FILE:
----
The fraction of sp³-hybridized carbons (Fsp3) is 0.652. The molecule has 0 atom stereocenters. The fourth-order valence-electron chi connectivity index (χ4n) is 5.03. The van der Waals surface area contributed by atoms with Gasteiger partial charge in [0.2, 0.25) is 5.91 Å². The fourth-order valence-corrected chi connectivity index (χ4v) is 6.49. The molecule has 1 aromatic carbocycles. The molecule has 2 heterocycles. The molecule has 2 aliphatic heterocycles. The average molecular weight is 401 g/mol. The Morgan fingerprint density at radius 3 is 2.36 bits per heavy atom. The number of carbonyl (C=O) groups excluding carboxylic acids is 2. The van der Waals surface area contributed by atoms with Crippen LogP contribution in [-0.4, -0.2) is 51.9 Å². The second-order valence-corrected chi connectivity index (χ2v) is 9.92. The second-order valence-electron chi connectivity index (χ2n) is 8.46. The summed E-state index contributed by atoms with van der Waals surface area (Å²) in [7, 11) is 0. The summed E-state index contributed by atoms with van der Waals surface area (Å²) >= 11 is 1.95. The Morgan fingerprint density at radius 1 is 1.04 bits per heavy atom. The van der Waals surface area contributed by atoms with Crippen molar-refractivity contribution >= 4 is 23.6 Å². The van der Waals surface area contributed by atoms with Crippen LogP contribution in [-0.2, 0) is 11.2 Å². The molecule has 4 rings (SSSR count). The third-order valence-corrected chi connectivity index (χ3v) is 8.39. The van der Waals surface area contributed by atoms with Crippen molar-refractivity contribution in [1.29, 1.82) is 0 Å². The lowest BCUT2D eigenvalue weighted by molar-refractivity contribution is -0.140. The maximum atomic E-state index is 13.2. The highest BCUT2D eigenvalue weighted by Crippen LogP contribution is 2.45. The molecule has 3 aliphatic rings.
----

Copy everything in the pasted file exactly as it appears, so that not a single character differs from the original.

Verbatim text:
The fraction of sp³-hybridized carbons (Fsp3) is 0.652. The molecule has 0 atom stereocenters. The fourth-order valence-electron chi connectivity index (χ4n) is 5.03. The van der Waals surface area contributed by atoms with Gasteiger partial charge in [0.2, 0.25) is 5.91 Å². The fourth-order valence-corrected chi connectivity index (χ4v) is 6.49. The molecule has 1 aromatic carbocycles. The molecule has 2 heterocycles. The molecule has 2 aliphatic heterocycles. The average molecular weight is 401 g/mol. The Morgan fingerprint density at radius 3 is 2.36 bits per heavy atom. The number of carbonyl (C=O) groups excluding carboxylic acids is 2. The van der Waals surface area contributed by atoms with Crippen LogP contribution in [-0.4, -0.2) is 51.9 Å². The second-order valence-corrected chi connectivity index (χ2v) is 9.92. The second-order valence-electron chi connectivity index (χ2n) is 8.46. The summed E-state index contributed by atoms with van der Waals surface area (Å²) in [7, 11) is 0. The summed E-state index contributed by atoms with van der Waals surface area (Å²) >= 11 is 1.95. The Morgan fingerprint density at radius 1 is 1.04 bits per heavy atom. The van der Waals surface area contributed by atoms with Crippen molar-refractivity contribution >= 4 is 23.6 Å². The van der Waals surface area contributed by atoms with Crippen LogP contribution in [-0.2, 0) is 11.2 Å². The molecule has 4 rings (SSSR count). The third-order valence-corrected chi connectivity index (χ3v) is 8.39. The van der Waals surface area contributed by atoms with Crippen molar-refractivity contribution in [1.29, 1.82) is 0 Å². The lowest BCUT2D eigenvalue weighted by molar-refractivity contribution is -0.140. The maximum atomic E-state index is 13.2. The highest BCUT2D eigenvalue weighted by Crippen LogP contribution is 2.45. The molecule has 3 aliphatic rings.